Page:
German Chancellor Angela Merkel and President Jochaim Gauck were among political and religious leaders who attended a rally in Berlin organized by Muslim groups to honor those killed by Islamist militants in last week's terrorist attacks in Paris.
The rally, near the iconic Brandenburg Gate, came amid massive anti-Islam demonstrations held across Germany by a group that opposes what it calls "the Islamization of Europe."
Merkel, who did not speak at the rally, also attended the annual German Islam conference in Berlin where she said, "xenophobia, racism, and extremism have no place in this country."
Today's rally was organized by the Central Council of Muslims in Germany and the Turkish Community of Berlin.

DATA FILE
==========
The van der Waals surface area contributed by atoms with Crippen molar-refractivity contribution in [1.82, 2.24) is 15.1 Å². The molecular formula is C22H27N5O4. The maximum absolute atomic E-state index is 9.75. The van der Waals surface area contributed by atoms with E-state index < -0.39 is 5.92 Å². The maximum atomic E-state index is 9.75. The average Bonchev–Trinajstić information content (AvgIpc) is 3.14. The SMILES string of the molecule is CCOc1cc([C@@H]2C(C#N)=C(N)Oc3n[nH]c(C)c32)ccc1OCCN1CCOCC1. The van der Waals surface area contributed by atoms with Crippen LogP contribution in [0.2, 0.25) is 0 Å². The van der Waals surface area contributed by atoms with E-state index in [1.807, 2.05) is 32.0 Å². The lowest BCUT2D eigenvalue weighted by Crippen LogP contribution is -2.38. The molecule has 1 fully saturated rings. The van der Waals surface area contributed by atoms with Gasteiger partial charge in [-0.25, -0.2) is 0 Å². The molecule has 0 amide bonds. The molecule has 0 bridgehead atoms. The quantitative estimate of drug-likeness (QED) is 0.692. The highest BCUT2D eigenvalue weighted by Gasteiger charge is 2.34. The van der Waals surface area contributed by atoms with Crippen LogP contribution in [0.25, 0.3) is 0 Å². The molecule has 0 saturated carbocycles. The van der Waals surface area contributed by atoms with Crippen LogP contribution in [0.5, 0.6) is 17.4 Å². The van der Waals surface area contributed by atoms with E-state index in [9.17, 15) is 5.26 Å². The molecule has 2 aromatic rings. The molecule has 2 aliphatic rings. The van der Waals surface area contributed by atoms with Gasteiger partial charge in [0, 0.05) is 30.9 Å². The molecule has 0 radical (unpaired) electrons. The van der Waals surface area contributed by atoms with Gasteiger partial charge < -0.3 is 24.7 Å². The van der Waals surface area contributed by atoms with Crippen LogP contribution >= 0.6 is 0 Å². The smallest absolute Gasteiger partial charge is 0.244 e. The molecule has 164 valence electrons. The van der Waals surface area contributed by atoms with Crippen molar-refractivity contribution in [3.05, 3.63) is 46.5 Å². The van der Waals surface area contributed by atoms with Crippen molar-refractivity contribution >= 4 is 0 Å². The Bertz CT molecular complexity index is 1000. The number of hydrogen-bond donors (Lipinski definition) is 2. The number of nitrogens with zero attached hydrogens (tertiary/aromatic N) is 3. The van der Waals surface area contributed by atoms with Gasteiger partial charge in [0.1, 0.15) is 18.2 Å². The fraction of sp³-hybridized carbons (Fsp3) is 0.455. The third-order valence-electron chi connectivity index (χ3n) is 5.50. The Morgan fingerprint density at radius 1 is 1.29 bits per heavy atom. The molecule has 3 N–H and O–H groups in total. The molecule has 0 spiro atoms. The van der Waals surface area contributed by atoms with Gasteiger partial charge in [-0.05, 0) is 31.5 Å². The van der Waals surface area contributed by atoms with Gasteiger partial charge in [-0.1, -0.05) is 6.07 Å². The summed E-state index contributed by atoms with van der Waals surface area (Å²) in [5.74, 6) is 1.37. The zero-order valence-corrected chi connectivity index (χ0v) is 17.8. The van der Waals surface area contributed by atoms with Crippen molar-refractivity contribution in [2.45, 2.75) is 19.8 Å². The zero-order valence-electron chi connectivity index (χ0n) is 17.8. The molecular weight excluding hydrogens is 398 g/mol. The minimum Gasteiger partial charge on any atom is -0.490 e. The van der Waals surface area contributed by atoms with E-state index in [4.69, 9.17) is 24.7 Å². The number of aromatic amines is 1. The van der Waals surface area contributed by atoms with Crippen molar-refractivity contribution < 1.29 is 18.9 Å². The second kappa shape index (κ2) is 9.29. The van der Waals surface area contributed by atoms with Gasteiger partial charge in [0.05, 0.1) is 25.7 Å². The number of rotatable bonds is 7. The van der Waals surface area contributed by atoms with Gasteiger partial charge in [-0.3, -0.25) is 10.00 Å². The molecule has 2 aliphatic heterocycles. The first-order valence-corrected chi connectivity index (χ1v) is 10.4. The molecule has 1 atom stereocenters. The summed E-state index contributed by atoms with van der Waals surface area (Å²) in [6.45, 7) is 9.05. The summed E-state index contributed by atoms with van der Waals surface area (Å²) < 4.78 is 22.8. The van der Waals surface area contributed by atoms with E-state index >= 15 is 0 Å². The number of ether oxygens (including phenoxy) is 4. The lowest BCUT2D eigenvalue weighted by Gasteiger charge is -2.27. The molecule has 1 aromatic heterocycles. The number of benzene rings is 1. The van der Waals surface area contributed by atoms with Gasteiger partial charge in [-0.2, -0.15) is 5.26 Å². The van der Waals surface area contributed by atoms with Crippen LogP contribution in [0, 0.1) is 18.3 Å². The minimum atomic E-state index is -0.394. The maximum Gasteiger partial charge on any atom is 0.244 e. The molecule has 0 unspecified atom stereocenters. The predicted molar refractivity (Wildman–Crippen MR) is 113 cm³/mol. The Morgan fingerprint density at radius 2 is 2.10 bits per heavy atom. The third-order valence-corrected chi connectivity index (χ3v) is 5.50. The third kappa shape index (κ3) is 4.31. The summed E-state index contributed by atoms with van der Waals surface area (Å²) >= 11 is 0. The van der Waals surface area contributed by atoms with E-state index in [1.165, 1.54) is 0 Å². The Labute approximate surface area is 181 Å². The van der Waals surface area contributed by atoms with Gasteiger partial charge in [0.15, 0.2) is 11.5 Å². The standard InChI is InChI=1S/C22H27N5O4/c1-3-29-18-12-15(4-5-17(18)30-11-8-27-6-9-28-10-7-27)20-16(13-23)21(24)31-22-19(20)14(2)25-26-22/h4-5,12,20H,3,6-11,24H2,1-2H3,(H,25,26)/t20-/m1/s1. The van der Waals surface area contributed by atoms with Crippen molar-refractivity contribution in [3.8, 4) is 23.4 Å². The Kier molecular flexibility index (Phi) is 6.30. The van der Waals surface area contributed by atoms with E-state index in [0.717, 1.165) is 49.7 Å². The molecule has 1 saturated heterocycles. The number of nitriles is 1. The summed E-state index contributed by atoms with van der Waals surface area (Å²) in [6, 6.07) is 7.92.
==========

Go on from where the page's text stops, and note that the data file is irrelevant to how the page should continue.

"We are all Germany," Gauck, the German president, said at the vigil at Brandenburg Gate.
"Germany has become more diverse through immigration - religiously, culturally and mentally," he said. "This diversity has made our country successful, interesting and likeable."
Germany's 4 million Muslims make up about 5 percent of the population.
Ayman A. Mazyek, head of the Central Council of Muslims in Germany, which represents 28 Muslim groups, paid tribute to those killed in the Paris attacks, saying "we all mourn" with the victims' families and France.
"The terrorists have not won and will not win" he said, in a translation provided by Deutsche Welle.
Today's events in Berlin were meant to counter the growing support for the Patriotic Europeans against the Islamization of the West, or PEGIDA.
The group's rallies across Germany have drawn thousands. The city of Leipzig saw its first PEGIDA rally today, but as the BBC notes 30,000 counterprotesters also showed up.
A PEGIDA rally in Dresden on Monday drew about 25,000 people.